United is a word that has been translated from the Greek symphytoi, which literally means, grown together. It’s a botanical term that demands a picture of two grafted plants. When you take this expanded and specific definition and put it into the verses which speak to our oneness with Christ, it takes on a much deeper meaning and answers several questions that, united, doesn’t fully speak to.

 With these examples, it’s a matter of figuring out exactly which one is meant, or expounding to a greater, but more specific picture. With other instances, however, a word is substituted with one that carries with it an altogether completely different definition than intended by the writer, often times to make the text more comfortable to the reader. John Macarthur’s most recent book, Slave, speaks to this very issue. I’m looking forward to reading McArthur’s entire examination and when I do be sure I’ll review it here.

 With these things in mind, lets be diligent in our study of the Word. Let’s be careful to get the big picture. If you notice significant inconsistencies across translations, take it back to the Hebrew or Greek. Make sure you have a real understanding of what the text actually says, not just what you think it says after a surface glance. Walk, with discipline, in your study of the Word.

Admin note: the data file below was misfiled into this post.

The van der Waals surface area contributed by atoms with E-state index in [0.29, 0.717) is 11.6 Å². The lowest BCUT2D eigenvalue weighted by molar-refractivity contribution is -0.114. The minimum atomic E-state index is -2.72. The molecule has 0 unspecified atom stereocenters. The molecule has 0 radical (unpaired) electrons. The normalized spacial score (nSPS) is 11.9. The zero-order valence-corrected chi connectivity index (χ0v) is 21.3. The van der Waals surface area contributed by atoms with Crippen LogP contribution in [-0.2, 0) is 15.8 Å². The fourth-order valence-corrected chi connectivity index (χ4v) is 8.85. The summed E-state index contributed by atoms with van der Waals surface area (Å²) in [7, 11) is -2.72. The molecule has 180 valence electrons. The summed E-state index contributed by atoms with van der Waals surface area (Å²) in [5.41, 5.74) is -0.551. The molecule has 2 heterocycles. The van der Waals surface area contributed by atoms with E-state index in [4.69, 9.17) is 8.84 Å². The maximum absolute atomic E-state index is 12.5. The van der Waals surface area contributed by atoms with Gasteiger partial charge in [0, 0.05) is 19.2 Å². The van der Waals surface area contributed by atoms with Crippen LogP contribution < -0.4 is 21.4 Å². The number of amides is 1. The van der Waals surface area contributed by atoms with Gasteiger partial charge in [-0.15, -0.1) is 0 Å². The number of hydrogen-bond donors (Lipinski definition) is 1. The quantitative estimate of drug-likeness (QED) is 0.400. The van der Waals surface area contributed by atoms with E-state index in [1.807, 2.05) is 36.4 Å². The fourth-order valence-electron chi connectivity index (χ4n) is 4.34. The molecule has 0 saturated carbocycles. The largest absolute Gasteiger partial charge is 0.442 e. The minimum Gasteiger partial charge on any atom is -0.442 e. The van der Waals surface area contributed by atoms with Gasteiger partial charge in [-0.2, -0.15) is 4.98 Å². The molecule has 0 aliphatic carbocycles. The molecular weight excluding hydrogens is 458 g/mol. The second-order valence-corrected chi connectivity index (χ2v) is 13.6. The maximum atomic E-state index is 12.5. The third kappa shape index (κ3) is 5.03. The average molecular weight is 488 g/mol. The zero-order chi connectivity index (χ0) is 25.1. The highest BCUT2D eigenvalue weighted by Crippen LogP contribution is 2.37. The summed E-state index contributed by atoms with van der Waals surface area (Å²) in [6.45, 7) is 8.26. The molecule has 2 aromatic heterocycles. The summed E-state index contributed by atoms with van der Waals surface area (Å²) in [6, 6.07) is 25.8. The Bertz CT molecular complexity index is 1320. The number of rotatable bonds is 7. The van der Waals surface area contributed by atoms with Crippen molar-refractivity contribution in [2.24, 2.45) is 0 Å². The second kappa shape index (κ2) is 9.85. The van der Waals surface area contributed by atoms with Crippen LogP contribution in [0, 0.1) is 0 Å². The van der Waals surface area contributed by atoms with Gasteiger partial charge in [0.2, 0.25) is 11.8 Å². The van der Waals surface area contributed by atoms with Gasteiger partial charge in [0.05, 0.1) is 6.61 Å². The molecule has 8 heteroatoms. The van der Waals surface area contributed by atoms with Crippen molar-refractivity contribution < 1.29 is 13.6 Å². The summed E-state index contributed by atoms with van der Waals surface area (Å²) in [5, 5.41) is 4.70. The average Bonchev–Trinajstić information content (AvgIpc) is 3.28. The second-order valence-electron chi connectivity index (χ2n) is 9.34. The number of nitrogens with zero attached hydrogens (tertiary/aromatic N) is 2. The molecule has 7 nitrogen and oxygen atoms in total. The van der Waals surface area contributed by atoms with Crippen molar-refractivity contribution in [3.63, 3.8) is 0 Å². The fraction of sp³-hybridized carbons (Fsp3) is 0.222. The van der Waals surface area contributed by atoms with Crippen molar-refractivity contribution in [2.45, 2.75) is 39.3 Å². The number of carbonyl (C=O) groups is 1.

[i] Storge means “affection” in ancient and modern Greek. It is natural affection, like that felt by parents for offspring. Rarely used in ancient works, and then almost exclusively as a descriptor of relationships within the family.

[ii] Éros is passionate love, with sensual desire and longing. The Modern Greek word “erotas” means “intimate love;” however, eros does not have to be sexual in nature. Eros can be interpreted as a love for someone whom you love more than the philia, love of friendship.

[iii] Philia means friendship or brotherly love in modern Greek. It is a dispassionate virtuous love, a concept developed by Aristotle. It includes loyalty to friends, family, and community, and requires virtue, equality and familiarity.

[iv] Agápe means “love” (unconditional love) in modern day Greek. In Ancient Greek, it often refers to a general affection or deeper sense of “true love” rather than the attraction suggested by “eros“. Agape is also used in ancient texts to denote feelings for a good meal, one’s children, and the feelings for a spouse. It can be described as the feeling of being content or holding one in high regard.

Monday’s Mention: A Story

Leading up to Easter, our Pastor began asking for the body to start compiling personal stories of changed lives, gearing up for a series he began on Easter. New stories will be posted weekly for the duration of the series.

While there are many things that someone can argue about with you, no one can argue or deny YOUR story. That’s the beauty of the story. My story will go live on the site next week, but until then, here’s a teaser:

I had experienced grace, and there was much more that I could experience. I wanted to devote my life to growing in something that was personal, something that had real implication and worth—not just in something that I would never be able to relate to on a personal level. I decided then that something needed to change. I slowly relinquished the controlling clench I had gradually taken and allowed the Spirit to step out of the shadow of my knowledge, giving room for the relationship with the Life of the Word to take center stage.

You can read my story next week and see many other by clicking on the image below: